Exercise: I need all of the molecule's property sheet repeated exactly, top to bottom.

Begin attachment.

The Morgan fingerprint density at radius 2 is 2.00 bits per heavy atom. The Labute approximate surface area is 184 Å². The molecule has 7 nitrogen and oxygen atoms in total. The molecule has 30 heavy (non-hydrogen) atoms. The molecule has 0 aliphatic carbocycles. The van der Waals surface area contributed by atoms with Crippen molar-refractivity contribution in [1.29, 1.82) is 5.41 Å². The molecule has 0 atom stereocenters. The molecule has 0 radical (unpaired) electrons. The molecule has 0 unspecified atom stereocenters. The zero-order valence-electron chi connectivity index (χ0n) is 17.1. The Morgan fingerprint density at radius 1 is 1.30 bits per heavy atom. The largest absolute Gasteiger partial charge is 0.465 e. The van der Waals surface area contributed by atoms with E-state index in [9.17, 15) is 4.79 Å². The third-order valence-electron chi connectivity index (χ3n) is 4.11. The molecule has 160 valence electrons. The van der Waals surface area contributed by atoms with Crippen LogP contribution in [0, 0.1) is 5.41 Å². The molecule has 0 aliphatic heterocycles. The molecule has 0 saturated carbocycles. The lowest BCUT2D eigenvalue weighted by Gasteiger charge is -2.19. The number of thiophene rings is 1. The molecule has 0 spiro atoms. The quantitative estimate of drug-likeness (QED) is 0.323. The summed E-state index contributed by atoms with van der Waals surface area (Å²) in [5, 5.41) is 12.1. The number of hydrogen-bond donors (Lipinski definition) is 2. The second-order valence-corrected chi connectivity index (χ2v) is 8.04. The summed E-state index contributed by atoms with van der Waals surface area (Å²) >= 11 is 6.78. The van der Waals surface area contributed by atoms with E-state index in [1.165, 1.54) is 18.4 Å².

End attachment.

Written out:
The Morgan fingerprint density at radius 2 is 2.00 bits per heavy atom. The Labute approximate surface area is 184 Å². The molecule has 7 nitrogen and oxygen atoms in total. The molecule has 30 heavy (non-hydrogen) atoms. The molecule has 0 aliphatic carbocycles. The van der Waals surface area contributed by atoms with Crippen molar-refractivity contribution in [1.29, 1.82) is 5.41 Å². The molecule has 0 atom stereocenters. The molecule has 0 radical (unpaired) electrons. The molecule has 0 unspecified atom stereocenters. The zero-order valence-electron chi connectivity index (χ0n) is 17.1. The Morgan fingerprint density at radius 1 is 1.30 bits per heavy atom. The largest absolute Gasteiger partial charge is 0.465 e. The van der Waals surface area contributed by atoms with E-state index in [9.17, 15) is 4.79 Å². The third-order valence-electron chi connectivity index (χ3n) is 4.11. The molecule has 160 valence electrons. The van der Waals surface area contributed by atoms with Crippen LogP contribution in [0, 0.1) is 5.41 Å². The molecule has 0 aliphatic heterocycles. The molecule has 0 saturated carbocycles. The lowest BCUT2D eigenvalue weighted by Gasteiger charge is -2.19. The number of thiophene rings is 1. The molecule has 0 spiro atoms. The quantitative estimate of drug-likeness (QED) is 0.323. The summed E-state index contributed by atoms with van der Waals surface area (Å²) in [5, 5.41) is 12.1. The number of hydrogen-bond donors (Lipinski definition) is 2. The second-order valence-corrected chi connectivity index (χ2v) is 8.04. The summed E-state index contributed by atoms with van der Waals surface area (Å²) >= 11 is 6.78. The van der Waals surface area contributed by atoms with E-state index in [1.165, 1.54) is 18.4 Å².